SUVA, Fiji -- The crew of the Coast Guard Cutter Stratton visited Fiji in February after being underway for 50-days in the Pacific combating illegal, unreported, and unregulated (IUU) fishing.
During the visit, Capt. Stephen Adler, the Stratton’s commanding officer, met with members of the Fijian media to discuss the Coast Guard’s partnership with Fiji and their combined effort to protect fisheries resources.
“Our relationships with our partner nations are more important than ever in combating illegal, unreported, and unregulated fishing,” said Adler. “We are pleased to work with our Fijian partners to maintain maritime sovereignty and security throughout the region.”
While in the country, the Stratton’s crew welcomed aboard three Fijian ship riders who, with the assistance of Stratton’s law enforcement boarding teams, will ensure compliance with applicable Fijian fishing laws within Fiji’s exclusive economic zone.
The Coast Guard’s mission to combat IUU fishing is essential in protecting maritime governance and a rules-based international order to ensure a free and open Indo-Pacific.
Bilateral shiprider agreements are a force multiplier for both Fiji and the Coast Guard because they allow Fijian law enforcement personnel to observe, protect, board, and search vessels suspected of violating laws or regulations within Fijian waters with the support of Coast Guard personnel and vessels.
Speaking recently during a visit to Fiji, Secretary Antony J. Blinken, the U.S. Secretary of State, stated “On security, just this week three shipriders from Fiji are joining the crew of the U.S. Coast Guard Cutter Stratton to conduct patrols in support of maritime sovereignty and security. The United States is proud that several of Fiji’s future leaders are being trained in our military academies.”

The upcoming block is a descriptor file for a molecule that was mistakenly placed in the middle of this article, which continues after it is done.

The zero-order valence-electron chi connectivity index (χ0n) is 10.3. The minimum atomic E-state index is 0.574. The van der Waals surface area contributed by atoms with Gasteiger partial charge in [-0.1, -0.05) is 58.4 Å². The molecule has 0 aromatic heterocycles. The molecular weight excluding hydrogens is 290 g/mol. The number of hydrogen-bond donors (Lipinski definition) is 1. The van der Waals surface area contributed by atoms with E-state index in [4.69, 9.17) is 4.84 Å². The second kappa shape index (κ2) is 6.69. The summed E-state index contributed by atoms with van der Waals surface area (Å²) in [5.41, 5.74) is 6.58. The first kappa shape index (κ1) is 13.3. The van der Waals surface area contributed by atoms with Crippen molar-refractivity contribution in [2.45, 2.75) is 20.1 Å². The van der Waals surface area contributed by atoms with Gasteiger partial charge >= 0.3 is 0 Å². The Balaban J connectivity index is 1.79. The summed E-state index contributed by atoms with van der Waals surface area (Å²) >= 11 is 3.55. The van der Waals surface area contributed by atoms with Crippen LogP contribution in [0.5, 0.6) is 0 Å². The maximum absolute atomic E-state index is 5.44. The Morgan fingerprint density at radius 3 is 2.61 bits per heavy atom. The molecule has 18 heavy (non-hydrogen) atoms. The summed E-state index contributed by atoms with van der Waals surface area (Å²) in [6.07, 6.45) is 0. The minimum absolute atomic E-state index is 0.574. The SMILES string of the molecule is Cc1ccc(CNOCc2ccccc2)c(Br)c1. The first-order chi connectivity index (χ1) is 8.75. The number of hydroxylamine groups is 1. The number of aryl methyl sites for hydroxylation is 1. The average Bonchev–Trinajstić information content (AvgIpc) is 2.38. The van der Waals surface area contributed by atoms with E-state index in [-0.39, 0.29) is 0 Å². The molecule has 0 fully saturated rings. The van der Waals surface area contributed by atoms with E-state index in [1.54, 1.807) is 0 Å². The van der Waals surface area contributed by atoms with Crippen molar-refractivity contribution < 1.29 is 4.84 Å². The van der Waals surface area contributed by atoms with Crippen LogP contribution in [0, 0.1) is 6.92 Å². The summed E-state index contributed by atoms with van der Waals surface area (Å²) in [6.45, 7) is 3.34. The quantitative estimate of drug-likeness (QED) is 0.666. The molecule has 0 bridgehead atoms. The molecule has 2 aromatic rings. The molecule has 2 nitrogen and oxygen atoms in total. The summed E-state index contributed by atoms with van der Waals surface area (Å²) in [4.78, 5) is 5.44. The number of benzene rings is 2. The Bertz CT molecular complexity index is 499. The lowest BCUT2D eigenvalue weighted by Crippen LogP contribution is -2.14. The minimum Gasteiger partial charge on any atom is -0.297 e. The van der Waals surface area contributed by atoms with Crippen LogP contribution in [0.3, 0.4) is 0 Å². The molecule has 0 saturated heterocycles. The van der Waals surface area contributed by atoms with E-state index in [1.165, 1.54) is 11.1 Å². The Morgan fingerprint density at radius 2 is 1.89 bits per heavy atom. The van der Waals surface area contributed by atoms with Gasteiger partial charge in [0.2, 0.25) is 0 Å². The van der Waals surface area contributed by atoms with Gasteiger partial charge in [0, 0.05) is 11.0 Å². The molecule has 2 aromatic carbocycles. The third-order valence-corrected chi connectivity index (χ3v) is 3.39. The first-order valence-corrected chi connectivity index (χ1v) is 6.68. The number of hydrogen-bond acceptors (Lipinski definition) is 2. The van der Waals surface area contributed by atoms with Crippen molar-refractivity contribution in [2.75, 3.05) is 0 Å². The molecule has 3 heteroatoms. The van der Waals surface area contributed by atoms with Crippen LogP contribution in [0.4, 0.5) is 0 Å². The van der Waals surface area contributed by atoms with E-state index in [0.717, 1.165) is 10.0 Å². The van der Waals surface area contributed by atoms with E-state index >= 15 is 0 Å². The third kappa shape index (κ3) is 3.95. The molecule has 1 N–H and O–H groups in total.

The fisheries industry is a significant source of food and income throughout the Pacific. Protecting this renewable resource is a priority for the United States and Pacific Island Countries as IUU fishing in the Pacific has global impacts and effects.
Recently IUU fishing has replaced piracy as the leading global maritime security threat and has the potential to have a global effect if unchecked.
Prior to visiting Fiji, the Stratton’s crew had been working with British, Australian, New Zealand, and French allied naval forces as well as the U.S. Navy in support of the Tongan government following the volcanic eruption on Jan 15th.
The crew also conducted a number of drills and exercises with allied partners including helicopter operations with the Armed Forces in French Polynesia, fueling at sea with the Royal New Zealand Navy Ship Aotearoa, and multiple maneuvering exercises with the Royal Navy HMS Spey.
The Stratton’s crew plans to visit Papua New Guinea as representatives of the Coast Guard and United States. Both the United States and Papua New Guinea are interested in signing a bilateral agreement to codify the two states' strategic partnership in the Pacific and enable the Coast Guard to better assist Papua New Guinea in protecting the island nation’s sovereignty over its EEZ against IUU fishing.
The Stratton is a 418-foot national security cutter capable of extended, worldwide deployment in support of homeland security and defense missions. NSCs routinely conduct operations throughout the Pacific and Atlantic oceans; their unmatched combination of range, speed, and ability to operate in extreme weather provides the mission flexibility necessary to conduct vital strategic missions.
Operation Blue Pacific is an overarching multi-mission Coast Guard endeavor, promoting security, safety, sovereignty, and economic prosperity in Oceania while strengthening relationships between partner nations in the Pacific.